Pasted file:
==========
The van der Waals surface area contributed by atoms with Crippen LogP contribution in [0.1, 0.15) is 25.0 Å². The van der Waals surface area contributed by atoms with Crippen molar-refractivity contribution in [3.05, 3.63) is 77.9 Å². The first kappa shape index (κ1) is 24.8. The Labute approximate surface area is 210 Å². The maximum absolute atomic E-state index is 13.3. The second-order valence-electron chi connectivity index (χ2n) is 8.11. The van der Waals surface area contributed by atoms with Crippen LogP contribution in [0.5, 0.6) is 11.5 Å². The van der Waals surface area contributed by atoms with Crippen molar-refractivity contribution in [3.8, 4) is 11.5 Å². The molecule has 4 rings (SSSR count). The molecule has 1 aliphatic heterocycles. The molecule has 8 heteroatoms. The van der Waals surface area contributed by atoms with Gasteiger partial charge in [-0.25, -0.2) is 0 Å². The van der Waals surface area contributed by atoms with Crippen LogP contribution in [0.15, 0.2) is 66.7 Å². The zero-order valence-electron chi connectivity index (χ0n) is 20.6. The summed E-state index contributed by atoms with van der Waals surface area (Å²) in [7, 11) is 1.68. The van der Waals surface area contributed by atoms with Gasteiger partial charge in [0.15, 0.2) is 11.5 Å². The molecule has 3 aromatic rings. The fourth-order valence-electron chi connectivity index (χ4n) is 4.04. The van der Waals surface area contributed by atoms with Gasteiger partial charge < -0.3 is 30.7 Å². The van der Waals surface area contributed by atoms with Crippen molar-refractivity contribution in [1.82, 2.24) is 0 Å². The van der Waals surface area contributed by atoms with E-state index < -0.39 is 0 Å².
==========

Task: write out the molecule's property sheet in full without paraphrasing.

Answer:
The van der Waals surface area contributed by atoms with Crippen LogP contribution in [0.1, 0.15) is 25.0 Å². The van der Waals surface area contributed by atoms with Crippen molar-refractivity contribution in [3.05, 3.63) is 77.9 Å². The first kappa shape index (κ1) is 24.8. The Labute approximate surface area is 210 Å². The maximum absolute atomic E-state index is 13.3. The second-order valence-electron chi connectivity index (χ2n) is 8.11. The van der Waals surface area contributed by atoms with Crippen LogP contribution in [0.5, 0.6) is 11.5 Å². The van der Waals surface area contributed by atoms with Crippen molar-refractivity contribution in [3.8, 4) is 11.5 Å². The molecule has 4 rings (SSSR count). The molecule has 1 aliphatic heterocycles. The molecule has 8 heteroatoms. The van der Waals surface area contributed by atoms with Gasteiger partial charge in [-0.25, -0.2) is 0 Å². The van der Waals surface area contributed by atoms with Crippen LogP contribution in [0.15, 0.2) is 66.7 Å². The zero-order valence-electron chi connectivity index (χ0n) is 20.6. The summed E-state index contributed by atoms with van der Waals surface area (Å²) in [7, 11) is 1.68. The van der Waals surface area contributed by atoms with Gasteiger partial charge in [0.15, 0.2) is 11.5 Å². The molecule has 3 aromatic rings. The fourth-order valence-electron chi connectivity index (χ4n) is 4.04. The van der Waals surface area contributed by atoms with Gasteiger partial charge < -0.3 is 30.7 Å². The van der Waals surface area contributed by atoms with Crippen molar-refractivity contribution in [1.82, 2.24) is 0 Å². The van der Waals surface area contributed by atoms with E-state index < -0.39 is 0 Å².